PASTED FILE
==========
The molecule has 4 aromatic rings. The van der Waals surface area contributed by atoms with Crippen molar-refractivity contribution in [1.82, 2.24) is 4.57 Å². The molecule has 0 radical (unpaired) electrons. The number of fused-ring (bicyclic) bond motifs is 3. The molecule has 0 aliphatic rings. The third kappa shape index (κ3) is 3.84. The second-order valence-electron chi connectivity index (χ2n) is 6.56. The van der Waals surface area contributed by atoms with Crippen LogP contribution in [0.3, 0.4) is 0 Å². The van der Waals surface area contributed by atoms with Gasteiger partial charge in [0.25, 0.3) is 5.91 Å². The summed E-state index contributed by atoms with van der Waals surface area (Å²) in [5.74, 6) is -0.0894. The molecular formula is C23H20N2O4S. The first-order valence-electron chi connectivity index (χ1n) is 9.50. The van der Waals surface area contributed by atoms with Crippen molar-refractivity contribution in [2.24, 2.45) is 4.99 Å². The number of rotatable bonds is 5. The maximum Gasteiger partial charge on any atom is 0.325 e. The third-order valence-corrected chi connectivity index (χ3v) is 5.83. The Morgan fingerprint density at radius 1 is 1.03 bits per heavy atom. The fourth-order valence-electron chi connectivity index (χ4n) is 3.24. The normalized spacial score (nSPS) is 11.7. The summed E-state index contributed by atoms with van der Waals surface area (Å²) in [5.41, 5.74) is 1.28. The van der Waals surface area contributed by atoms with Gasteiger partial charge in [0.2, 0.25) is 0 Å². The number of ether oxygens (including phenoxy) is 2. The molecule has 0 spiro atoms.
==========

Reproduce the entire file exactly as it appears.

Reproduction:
The molecule has 4 aromatic rings. The van der Waals surface area contributed by atoms with Crippen molar-refractivity contribution in [1.82, 2.24) is 4.57 Å². The molecule has 0 radical (unpaired) electrons. The number of fused-ring (bicyclic) bond motifs is 3. The molecule has 0 aliphatic rings. The third kappa shape index (κ3) is 3.84. The second-order valence-electron chi connectivity index (χ2n) is 6.56. The van der Waals surface area contributed by atoms with Crippen LogP contribution in [0.3, 0.4) is 0 Å². The van der Waals surface area contributed by atoms with Gasteiger partial charge in [0.25, 0.3) is 5.91 Å². The summed E-state index contributed by atoms with van der Waals surface area (Å²) in [5.74, 6) is -0.0894. The molecular formula is C23H20N2O4S. The first-order valence-electron chi connectivity index (χ1n) is 9.50. The van der Waals surface area contributed by atoms with Crippen molar-refractivity contribution in [2.24, 2.45) is 4.99 Å². The number of rotatable bonds is 5. The maximum Gasteiger partial charge on any atom is 0.325 e. The third-order valence-corrected chi connectivity index (χ3v) is 5.83. The Morgan fingerprint density at radius 1 is 1.03 bits per heavy atom. The fourth-order valence-electron chi connectivity index (χ4n) is 3.24. The normalized spacial score (nSPS) is 11.7. The summed E-state index contributed by atoms with van der Waals surface area (Å²) in [5.41, 5.74) is 1.28. The van der Waals surface area contributed by atoms with Gasteiger partial charge in [0.2, 0.25) is 0 Å². The number of ether oxygens (including phenoxy) is 2. The molecule has 0 spiro atoms.